Circa @ Assembly @ Assembly Hall, Edinburgh

performed by
David Carberry, Darcy Grant, Chelsea McGuffin, Freyja Edney, Lachlan McAulay, Emma Serjeant, Jesse Scott, Lewis WestCirca is a simultaneous celebration of both the human body’s strength and its fragility.

The acclaimed seven-member Australian troupe combines circus skills with dance, performing without props on an empty white stage.

The audience are able to appreciate each twitch of a limb, each tremor of muscle as the performers come together in mini-duets, colliding and then pushing each other apart or flopping and twisting on the ground like fish on the deck of a boat.

There is no real connecting narrative thread as such, rather the show is a series of sometimes spectacular and sometimes intimate episodes and encounters. Physical power over another is a recurring theme. A woman is tossed in the air like a thing of balsa wood or spun like a skipping rope. In one of the show’s most wince-inducing and unexpected moments, a female performer emerges wearing cherry red spike heels and proceeds to walk across a male performer’s torso.

Slick as the production is, the huge physical effort involved in achieving these things is never disguised, never hidden; instead it has been made part of a fabric of the show. In one sequence, a woman lifts a man onto her shoulders and one can see her face twitch with exertion, her whole body tremble and shake. Later one of the female performers stands on a man’s outstretched forearm and it’s possible to see him brace himself and to grimace with the strain. The capacity for things to fail, to go wrong, is always there, simmering underneath the surface, and when one the male performers hangs suspended from the ceiling by straps, only to suddenly tumble to within centimetres of the floor, the wave of tension and release that ripples through the audience is audible. People gasp with fear and delight.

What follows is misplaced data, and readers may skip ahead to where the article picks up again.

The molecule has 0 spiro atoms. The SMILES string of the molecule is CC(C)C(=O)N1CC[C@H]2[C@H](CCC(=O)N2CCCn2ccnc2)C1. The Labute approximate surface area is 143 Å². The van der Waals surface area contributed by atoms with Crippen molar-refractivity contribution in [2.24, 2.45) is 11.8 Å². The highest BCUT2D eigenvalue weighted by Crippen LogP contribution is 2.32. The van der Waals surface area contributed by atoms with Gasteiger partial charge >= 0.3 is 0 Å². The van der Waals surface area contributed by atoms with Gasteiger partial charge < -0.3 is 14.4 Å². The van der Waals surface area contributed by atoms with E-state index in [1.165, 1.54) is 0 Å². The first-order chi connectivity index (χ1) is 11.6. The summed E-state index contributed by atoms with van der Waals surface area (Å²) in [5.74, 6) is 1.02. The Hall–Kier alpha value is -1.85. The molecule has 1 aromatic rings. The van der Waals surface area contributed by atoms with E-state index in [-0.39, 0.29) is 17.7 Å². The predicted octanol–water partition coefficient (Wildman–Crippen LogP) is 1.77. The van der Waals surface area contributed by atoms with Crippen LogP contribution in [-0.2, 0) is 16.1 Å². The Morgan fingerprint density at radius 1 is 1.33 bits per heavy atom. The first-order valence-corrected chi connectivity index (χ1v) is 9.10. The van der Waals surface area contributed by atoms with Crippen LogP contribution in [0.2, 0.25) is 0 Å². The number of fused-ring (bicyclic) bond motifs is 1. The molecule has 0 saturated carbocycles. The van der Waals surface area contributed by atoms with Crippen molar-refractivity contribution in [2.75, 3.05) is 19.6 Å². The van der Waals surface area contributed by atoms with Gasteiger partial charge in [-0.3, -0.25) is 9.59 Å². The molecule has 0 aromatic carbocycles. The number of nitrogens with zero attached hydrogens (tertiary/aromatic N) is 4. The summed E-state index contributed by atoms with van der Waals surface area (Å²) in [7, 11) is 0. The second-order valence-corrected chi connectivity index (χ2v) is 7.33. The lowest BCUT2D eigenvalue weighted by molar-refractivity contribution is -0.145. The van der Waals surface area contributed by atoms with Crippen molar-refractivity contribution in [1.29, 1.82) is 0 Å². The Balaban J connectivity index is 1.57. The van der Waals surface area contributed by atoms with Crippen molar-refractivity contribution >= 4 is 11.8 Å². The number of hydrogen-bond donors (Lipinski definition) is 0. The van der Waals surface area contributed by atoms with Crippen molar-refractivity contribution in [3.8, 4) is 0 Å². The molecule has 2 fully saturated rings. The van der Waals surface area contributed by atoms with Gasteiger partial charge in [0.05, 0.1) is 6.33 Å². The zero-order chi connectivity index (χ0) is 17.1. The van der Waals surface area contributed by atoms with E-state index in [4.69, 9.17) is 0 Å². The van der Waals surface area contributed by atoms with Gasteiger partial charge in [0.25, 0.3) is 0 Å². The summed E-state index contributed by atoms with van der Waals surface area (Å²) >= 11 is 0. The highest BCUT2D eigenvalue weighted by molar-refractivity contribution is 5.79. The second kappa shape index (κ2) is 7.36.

The potential for the body to betray is also explored. In one superb sequence, played out without music, a female performer contorts herself, her head between her legs and her hands crabbing and scuttling around her, seemingly independently. The architecture of the human form is inevitably brought to the fore, from the male torsos, slender yet with every muscle clearly delineated to the female thighs which, refreshingly, still jiggle, even while hoisting another human being into the air.

If anything is lacking, it’s a greater guiding connection between the different sequences, a unifying thread, and perhaps a shade more humour. But this remains a powerful piece, concerned as much with the emotions it generates in its audience as with the creation of sheer physical spectacle.

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